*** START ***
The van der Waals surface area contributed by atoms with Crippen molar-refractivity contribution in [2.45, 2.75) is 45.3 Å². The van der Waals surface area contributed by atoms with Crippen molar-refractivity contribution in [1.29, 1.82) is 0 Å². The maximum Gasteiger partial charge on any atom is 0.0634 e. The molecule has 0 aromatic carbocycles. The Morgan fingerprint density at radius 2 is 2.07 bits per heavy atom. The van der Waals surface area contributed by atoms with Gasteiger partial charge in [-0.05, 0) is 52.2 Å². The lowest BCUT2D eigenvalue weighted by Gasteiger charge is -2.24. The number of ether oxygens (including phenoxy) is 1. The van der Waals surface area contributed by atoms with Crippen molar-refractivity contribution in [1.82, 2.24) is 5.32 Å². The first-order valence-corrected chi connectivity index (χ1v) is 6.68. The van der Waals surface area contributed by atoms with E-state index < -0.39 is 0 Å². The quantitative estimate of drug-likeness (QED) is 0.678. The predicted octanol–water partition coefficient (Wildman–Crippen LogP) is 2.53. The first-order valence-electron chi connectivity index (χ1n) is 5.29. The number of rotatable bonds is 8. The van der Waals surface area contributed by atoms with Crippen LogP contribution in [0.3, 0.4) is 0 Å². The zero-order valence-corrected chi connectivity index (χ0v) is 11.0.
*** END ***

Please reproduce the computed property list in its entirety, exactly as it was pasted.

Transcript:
The van der Waals surface area contributed by atoms with Crippen molar-refractivity contribution in [2.45, 2.75) is 45.3 Å². The van der Waals surface area contributed by atoms with Crippen molar-refractivity contribution in [1.29, 1.82) is 0 Å². The maximum Gasteiger partial charge on any atom is 0.0634 e. The molecule has 0 aromatic carbocycles. The Morgan fingerprint density at radius 2 is 2.07 bits per heavy atom. The van der Waals surface area contributed by atoms with Gasteiger partial charge in [-0.05, 0) is 52.2 Å². The lowest BCUT2D eigenvalue weighted by Gasteiger charge is -2.24. The number of ether oxygens (including phenoxy) is 1. The van der Waals surface area contributed by atoms with Crippen molar-refractivity contribution in [1.82, 2.24) is 5.32 Å². The first-order valence-corrected chi connectivity index (χ1v) is 6.68. The van der Waals surface area contributed by atoms with E-state index < -0.39 is 0 Å². The quantitative estimate of drug-likeness (QED) is 0.678. The predicted octanol–water partition coefficient (Wildman–Crippen LogP) is 2.53. The first-order valence-electron chi connectivity index (χ1n) is 5.29. The number of rotatable bonds is 8. The van der Waals surface area contributed by atoms with Crippen LogP contribution in [0.3, 0.4) is 0 Å². The zero-order valence-corrected chi connectivity index (χ0v) is 11.0.